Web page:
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World J Surg. 2013 Dec;37(12):2899-910.

Hepatectomy in elderly patients: does age matter?



With the increase in average life expectancy in recent decades, the proportion of elderly patients requiring liver surgery is rising. The aim of the meta-analysis reported here was to evaluate the safety and efficacy of hepatectomy in elderly patients.


An extensive electronic search was performed for relevant articles that compare the outcomes of hepatectomy in patients ≥70 years of age with those in younger patients prior to October 2012. Analysis of pooled data was performed with RevMan 5.0.


Twenty-eight observational studies involving 15,480 patients were included in the analysis. Compared with the younger patients, elderly patients experienced more complications (31.8 vs 28.7 %; P = 0.002), mainly as a result of increased cardiac complications (7.5 vs 1.9 %; P < 0.001) and delirium (11.7 vs 4.5 %; P < 0.001). Postoperative major surgical complications (12.6 vs 11.3 %; P = 0.55) and mortality (3.6 vs 3.3 %; P = 0.68) were comparable between elderly and younger patients. For patients with malignancies, both the 5-year disease-free survival (26.5 vs 26.3 %; P = 0.60) and overall survival (39.5 vs 40.7 %; P = 0.29) did not differ significantly between the two groups.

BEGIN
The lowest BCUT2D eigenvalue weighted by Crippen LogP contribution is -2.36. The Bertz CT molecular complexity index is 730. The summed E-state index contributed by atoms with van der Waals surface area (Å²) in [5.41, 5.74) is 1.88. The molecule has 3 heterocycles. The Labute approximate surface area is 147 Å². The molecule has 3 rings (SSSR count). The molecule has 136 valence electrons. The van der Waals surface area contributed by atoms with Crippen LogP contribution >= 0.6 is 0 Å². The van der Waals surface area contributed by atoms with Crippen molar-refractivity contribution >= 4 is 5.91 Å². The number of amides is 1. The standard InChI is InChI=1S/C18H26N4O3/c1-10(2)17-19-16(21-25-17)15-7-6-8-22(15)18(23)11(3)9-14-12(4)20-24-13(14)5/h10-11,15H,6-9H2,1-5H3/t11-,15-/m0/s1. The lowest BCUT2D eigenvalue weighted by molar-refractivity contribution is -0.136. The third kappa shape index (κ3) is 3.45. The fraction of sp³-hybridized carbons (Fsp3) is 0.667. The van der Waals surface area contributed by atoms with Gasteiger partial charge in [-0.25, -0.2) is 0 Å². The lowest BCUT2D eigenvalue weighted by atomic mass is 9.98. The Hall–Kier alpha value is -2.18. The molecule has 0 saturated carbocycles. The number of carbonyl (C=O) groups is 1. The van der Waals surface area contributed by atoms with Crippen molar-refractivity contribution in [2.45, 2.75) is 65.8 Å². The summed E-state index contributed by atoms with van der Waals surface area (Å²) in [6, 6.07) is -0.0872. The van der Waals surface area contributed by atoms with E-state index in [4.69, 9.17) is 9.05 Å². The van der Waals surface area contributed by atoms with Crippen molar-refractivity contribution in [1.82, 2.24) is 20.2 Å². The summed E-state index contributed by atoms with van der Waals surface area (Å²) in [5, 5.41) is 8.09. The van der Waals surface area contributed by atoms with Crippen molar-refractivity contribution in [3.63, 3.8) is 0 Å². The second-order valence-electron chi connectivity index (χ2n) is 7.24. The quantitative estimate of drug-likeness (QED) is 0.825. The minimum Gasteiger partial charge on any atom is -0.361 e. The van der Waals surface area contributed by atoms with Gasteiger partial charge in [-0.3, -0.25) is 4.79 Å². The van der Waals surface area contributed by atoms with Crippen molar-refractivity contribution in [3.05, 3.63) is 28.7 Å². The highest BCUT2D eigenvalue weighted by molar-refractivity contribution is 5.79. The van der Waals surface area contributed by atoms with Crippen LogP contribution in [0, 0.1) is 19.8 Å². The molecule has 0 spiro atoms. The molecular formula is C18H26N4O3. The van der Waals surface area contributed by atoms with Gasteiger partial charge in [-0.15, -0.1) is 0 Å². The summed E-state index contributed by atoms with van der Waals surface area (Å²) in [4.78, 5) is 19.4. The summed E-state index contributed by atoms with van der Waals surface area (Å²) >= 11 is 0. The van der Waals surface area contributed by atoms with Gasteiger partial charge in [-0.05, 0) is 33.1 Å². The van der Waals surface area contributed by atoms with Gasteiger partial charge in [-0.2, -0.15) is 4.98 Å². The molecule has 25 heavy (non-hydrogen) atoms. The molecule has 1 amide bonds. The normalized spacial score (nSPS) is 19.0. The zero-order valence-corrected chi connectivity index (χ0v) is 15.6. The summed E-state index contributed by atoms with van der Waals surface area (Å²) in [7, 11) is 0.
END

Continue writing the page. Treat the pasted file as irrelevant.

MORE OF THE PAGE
Postoperative major surgical complications, mortality, and long-term results in elderly patients seem to be comparable with those in younger patients, suggesting that age alone should not be considered a contraindication for hepatectomy.

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